By Lin­da Rowings
Chief Com­pli­ance Offi­cer, UBA

excepted benefitsThe U.S. Depart­ment of Health and Human Ser­vices (HHS), the Inter­nal Rev­enue Ser­vice (IRS), and the Depart­ment of Labor (DOL) released final reg­u­la­tions that explain when den­tal and vision plans and employ­ee assis­tance plans (EAPs) will be con­sid­ered “except­ed ben­e­fits.” Except­ed ben­e­fits are health ben­e­fits that are lim­it­ed enough in scope to be exempt from many of the require­ments of the Patient Pro­tec­tion and Afford­able Care Act (PPACA), such as annu­al dol­lar lim­its, report­ing on W‑2s and var­i­ous fees.

Except­ed ben­e­fits are not con­sid­ered “min­i­mum essen­tial” cov­er­age. This means that a large employ­er will not avoid the employ­er-shared respon­si­bil­i­ty (play or pay) penal­ty if it sim­ply offers cov­er­age that is con­sid­ered an except­ed ben­e­fit. It also means that an indi­vid­ual who is cov­ered by an except­ed ben­e­fit remains eli­gi­ble for a pre­mi­um tax cred­it, as long as the per­son meets the income and oth­er require­ments to receive the credit.

The reg­u­la­to­ry agen­cies issued pro­posed reg­u­la­tions in Decem­ber 2013 and the final reg­u­la­tions gen­er­al­ly fol­low the pro­posed reg­u­la­tions, although in a few instances the final rule is less restric­tive than the pro­posed rule. The pro­posed reg­u­la­tions also addressed a new type of ben­e­fit called a “lim­it­ed wrap­around” plan; the agen­cies will issue a final reg­u­la­tion on this ben­e­fit later.

Den­tal and vision ben­e­fit plans are con­sid­ered except­ed ben­e­fits if the ben­e­fits offered are lim­it­ed to care of the mouth or eyes and the ben­e­fits either are pro­vid­ed under a sep­a­rate pol­i­cy or they are not an “inte­gral” part of the med­ical plan. Under the final rules, ben­e­fits are not con­sid­ered an inte­gral part of a plan if par­tic­i­pants have the right to opt out of cov­er­age, or if claims are admin­is­tered under a sep­a­rate con­tract from oth­er ben­e­fits admin­is­tra­tion. To qual­i­fy as a non-inte­grat­ed ben­e­fit, employ­ees do not have to pay a sep­a­rate pre­mi­um or con­tri­bu­tion for the except­ed coverage.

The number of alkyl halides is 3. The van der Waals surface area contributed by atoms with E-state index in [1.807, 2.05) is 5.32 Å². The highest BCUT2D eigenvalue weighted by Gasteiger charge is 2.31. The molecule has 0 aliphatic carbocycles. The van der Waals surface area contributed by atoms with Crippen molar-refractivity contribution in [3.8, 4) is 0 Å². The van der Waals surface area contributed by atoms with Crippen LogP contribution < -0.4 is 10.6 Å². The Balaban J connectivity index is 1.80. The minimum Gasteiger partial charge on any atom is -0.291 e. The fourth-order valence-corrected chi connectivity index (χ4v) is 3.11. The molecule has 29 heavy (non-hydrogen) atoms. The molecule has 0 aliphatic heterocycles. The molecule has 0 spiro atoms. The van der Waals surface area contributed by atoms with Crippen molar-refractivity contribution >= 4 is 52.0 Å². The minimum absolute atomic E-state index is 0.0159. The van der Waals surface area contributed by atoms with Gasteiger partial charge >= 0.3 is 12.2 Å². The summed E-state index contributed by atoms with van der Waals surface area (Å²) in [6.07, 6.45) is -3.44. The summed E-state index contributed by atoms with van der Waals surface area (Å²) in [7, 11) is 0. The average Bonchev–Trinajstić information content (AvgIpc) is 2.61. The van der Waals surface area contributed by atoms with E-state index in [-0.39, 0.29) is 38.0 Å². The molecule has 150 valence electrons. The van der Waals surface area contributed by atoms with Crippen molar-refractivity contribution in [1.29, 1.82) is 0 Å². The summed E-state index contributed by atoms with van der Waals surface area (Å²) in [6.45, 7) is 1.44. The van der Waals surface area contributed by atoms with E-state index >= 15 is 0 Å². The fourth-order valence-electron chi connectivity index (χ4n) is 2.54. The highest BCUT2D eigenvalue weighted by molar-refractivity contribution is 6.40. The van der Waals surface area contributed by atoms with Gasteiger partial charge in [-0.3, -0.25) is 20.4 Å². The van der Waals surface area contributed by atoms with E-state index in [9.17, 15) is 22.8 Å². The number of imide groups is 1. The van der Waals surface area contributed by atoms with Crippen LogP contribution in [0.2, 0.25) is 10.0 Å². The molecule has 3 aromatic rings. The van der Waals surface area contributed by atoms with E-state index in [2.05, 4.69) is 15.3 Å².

Par­tic­u­lar­ly for self-fund­ed plans, the new rules will make it much sim­pler for a stand-alone den­tal or vision plan to qual­i­fy as an except­ed ben­e­fit. A ben­e­fit will be con­sid­ered an “except­ed ben­e­fit” if it meets any of these criteria:

  • It is pro­vid­ed through a sep­a­rate pol­i­cy or contract.
  • The employ­ee may decline cov­er­age for the stand-alone den­tal or vision coverage.
  • Claims for the den­tal or vision ben­e­fits are admin­is­tered under a con­tract sep­a­rate from claims 
admin­is­tra­tion for any oth­er ben­e­fits admin­is­tra­tion under the plan.

For more infor­ma­tion on except­ed ben­e­fits, includ­ing how to deter­mine the sta­tus of EAPs, down­load UBA’s PPACA Advi­sor, “Except­ed Ben­e­fits – ‘Lim­it­ed Scope’ Den­tal and Vision Plans and EAPs.”

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